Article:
A large part of the residency will be coaching students, Brennan says, a role he enjoyed even as a PepsiCo executive. He gave his HR employees authority to make decisions on their own, but encouraged them to run the tough ones by him so they could troubleshoot together—a method he describes as the difference between coaching and supervising.
Brennan recognizes students’ eagerness to contribute once they head into the working world post-degree, but he cautions them to take the time necessary to understand their business.
“Many great HR professionals who are just starting out want to move as fast as they can,” says Brennan. “But the best thing you can do is slow them down, because they have to learn. They have to learn the business; they have to learn how people do HR in that company; they have to understand the culture of that company.”
With the business acumen and technical expertise Wisconsin MBA students achieve, they can position themselves to be “great change agents,” Brennan says, but it’s a process that takes time.
“How do you get street credibility when you’re just getting out? You have to build it.”
Through the many professional roles Brennan has held, he’s been tasked with everything from managing 20 HR professionals in 20 separate manufacturing locations to shutting down several manufacturing sites. He describes one of the biggest challenges of his career as knowing how to “influence from above,” especially when times are tough.
“No one has ever walked into my office and said, 'let me tell you about how good things are going,’” Brennan says.
Executive in residence Bill Brennan. PHOTO: PAUL L. NEWBY II
He remembers a time when a major project he was working on was struggling. Brennan had to influence front line employees and stakeholders that they needed to go in a different direction. The company was in the wrong and it was extremely difficult to right the situation.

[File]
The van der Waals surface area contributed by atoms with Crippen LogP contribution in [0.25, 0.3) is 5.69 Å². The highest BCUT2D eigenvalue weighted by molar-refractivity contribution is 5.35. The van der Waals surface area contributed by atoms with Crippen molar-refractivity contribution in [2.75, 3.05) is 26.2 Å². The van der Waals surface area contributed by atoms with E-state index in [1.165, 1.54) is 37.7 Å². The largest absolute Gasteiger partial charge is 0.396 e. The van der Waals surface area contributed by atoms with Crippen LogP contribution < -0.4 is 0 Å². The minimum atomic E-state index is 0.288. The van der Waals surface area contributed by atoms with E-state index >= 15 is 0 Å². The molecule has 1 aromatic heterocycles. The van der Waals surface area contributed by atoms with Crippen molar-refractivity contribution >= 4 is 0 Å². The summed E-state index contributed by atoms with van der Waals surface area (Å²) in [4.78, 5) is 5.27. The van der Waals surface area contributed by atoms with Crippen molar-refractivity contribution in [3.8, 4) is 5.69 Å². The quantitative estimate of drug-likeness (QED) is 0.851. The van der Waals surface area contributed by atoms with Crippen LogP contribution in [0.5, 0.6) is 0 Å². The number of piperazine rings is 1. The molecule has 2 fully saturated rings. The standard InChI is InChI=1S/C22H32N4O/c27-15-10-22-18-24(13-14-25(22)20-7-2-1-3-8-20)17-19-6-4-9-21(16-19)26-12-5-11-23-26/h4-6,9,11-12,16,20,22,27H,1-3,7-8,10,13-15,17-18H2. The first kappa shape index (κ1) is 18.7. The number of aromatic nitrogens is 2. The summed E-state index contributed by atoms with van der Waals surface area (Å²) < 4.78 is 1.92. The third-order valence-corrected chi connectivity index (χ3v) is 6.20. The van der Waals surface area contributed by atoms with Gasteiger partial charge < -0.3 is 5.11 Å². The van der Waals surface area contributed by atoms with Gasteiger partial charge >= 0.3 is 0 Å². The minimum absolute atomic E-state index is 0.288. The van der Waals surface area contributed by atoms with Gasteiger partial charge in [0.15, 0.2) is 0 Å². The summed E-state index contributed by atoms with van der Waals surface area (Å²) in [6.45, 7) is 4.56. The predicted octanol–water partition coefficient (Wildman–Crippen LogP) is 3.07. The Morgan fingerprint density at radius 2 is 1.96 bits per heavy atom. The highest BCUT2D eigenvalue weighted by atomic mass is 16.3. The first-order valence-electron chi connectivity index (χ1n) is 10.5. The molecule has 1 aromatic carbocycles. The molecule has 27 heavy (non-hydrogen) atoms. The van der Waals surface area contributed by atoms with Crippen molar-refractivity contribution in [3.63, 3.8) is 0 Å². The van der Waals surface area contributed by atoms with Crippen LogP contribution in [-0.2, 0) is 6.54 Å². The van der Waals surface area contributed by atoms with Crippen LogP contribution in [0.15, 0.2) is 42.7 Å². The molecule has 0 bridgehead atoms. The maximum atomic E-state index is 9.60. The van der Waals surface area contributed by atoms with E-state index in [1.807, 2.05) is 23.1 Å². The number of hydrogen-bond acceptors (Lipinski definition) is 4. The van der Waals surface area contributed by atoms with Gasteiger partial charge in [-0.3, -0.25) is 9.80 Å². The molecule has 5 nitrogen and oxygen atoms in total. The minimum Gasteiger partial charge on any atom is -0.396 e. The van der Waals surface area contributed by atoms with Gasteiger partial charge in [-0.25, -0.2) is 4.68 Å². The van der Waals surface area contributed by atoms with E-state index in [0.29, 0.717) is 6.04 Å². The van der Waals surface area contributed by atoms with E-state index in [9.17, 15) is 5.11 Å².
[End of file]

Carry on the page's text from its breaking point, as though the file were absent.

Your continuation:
During the executive residency, Brennan draws on some of these experiences as he mentors WSB students through professional situations, like Sohini Bose Roy (MBA ‘17).
“Bill guided me on a labor relations project while I was interning with General Mills last summer. I find his advice to combine intuition, courage, and wisdom invaluable as I venture into a career in HR,” says Bose Roy.
Brennan reminds students that leadership challenges in the workplace don’t come with a one-size-fits-all solution.
“There’s no textbook for this and there’s no one style to be effective. Do you learn from it or do you run away from it? It’s the same with any other issue you might have.”
"A lot of times, when you resolve something, people aren't going to come back and say 'thank you.' That's your job."
Brennan’s number one goal for the residency? To give back.
“I enjoy coming to the School, meeting with business faculty and students and just being in that atmosphere of excitement and activity,” Brennan says. “But what really matters to me is making a difference in students’ lives and preparing them to be the very best professionals and leaders that they can be in their future HR careers. If I can say ‘thank you’ by helping someone else, that’s the greatest gift I could possibly give.”